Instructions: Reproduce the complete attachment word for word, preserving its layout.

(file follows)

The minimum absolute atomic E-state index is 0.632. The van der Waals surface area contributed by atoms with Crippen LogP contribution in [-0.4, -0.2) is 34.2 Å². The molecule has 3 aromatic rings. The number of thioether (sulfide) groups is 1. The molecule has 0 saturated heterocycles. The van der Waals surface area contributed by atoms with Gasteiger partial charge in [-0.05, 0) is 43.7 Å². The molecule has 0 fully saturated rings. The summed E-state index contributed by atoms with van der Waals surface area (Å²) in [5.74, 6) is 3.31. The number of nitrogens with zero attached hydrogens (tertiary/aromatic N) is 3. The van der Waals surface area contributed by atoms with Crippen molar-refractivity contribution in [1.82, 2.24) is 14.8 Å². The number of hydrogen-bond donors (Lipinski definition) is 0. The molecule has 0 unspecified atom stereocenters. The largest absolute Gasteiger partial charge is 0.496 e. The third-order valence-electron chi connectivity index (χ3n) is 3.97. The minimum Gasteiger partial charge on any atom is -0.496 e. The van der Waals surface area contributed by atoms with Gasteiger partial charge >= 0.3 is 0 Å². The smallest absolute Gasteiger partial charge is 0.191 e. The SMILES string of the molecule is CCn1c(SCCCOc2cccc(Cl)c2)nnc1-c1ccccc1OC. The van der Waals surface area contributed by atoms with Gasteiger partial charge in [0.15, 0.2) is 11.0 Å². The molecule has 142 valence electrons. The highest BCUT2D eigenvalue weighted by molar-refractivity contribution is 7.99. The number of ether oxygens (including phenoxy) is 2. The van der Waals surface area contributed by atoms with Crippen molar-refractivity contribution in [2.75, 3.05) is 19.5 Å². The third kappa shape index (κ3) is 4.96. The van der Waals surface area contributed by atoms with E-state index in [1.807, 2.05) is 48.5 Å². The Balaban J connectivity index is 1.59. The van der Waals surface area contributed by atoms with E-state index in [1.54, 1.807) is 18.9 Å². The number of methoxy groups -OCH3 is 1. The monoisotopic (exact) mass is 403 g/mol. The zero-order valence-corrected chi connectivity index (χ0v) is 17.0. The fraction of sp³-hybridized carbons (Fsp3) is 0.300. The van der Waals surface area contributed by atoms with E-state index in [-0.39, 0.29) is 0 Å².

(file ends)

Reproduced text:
The minimum absolute atomic E-state index is 0.632. The van der Waals surface area contributed by atoms with Crippen LogP contribution in [-0.4, -0.2) is 34.2 Å². The molecule has 3 aromatic rings. The number of thioether (sulfide) groups is 1. The molecule has 0 saturated heterocycles. The van der Waals surface area contributed by atoms with Gasteiger partial charge in [-0.05, 0) is 43.7 Å². The molecule has 0 fully saturated rings. The summed E-state index contributed by atoms with van der Waals surface area (Å²) in [5.74, 6) is 3.31. The number of nitrogens with zero attached hydrogens (tertiary/aromatic N) is 3. The van der Waals surface area contributed by atoms with Crippen molar-refractivity contribution in [1.82, 2.24) is 14.8 Å². The number of hydrogen-bond donors (Lipinski definition) is 0. The molecule has 0 unspecified atom stereocenters. The largest absolute Gasteiger partial charge is 0.496 e. The third-order valence-electron chi connectivity index (χ3n) is 3.97. The minimum Gasteiger partial charge on any atom is -0.496 e. The van der Waals surface area contributed by atoms with Gasteiger partial charge >= 0.3 is 0 Å². The smallest absolute Gasteiger partial charge is 0.191 e. The SMILES string of the molecule is CCn1c(SCCCOc2cccc(Cl)c2)nnc1-c1ccccc1OC. The van der Waals surface area contributed by atoms with Gasteiger partial charge in [0.15, 0.2) is 11.0 Å². The molecule has 142 valence electrons. The highest BCUT2D eigenvalue weighted by molar-refractivity contribution is 7.99. The number of ether oxygens (including phenoxy) is 2. The van der Waals surface area contributed by atoms with Crippen molar-refractivity contribution in [2.75, 3.05) is 19.5 Å². The third kappa shape index (κ3) is 4.96. The van der Waals surface area contributed by atoms with E-state index in [1.807, 2.05) is 48.5 Å². The Balaban J connectivity index is 1.59. The van der Waals surface area contributed by atoms with E-state index in [1.54, 1.807) is 18.9 Å². The number of methoxy groups -OCH3 is 1. The monoisotopic (exact) mass is 403 g/mol. The zero-order valence-corrected chi connectivity index (χ0v) is 17.0. The fraction of sp³-hybridized carbons (Fsp3) is 0.300. The van der Waals surface area contributed by atoms with E-state index in [-0.39, 0.29) is 0 Å².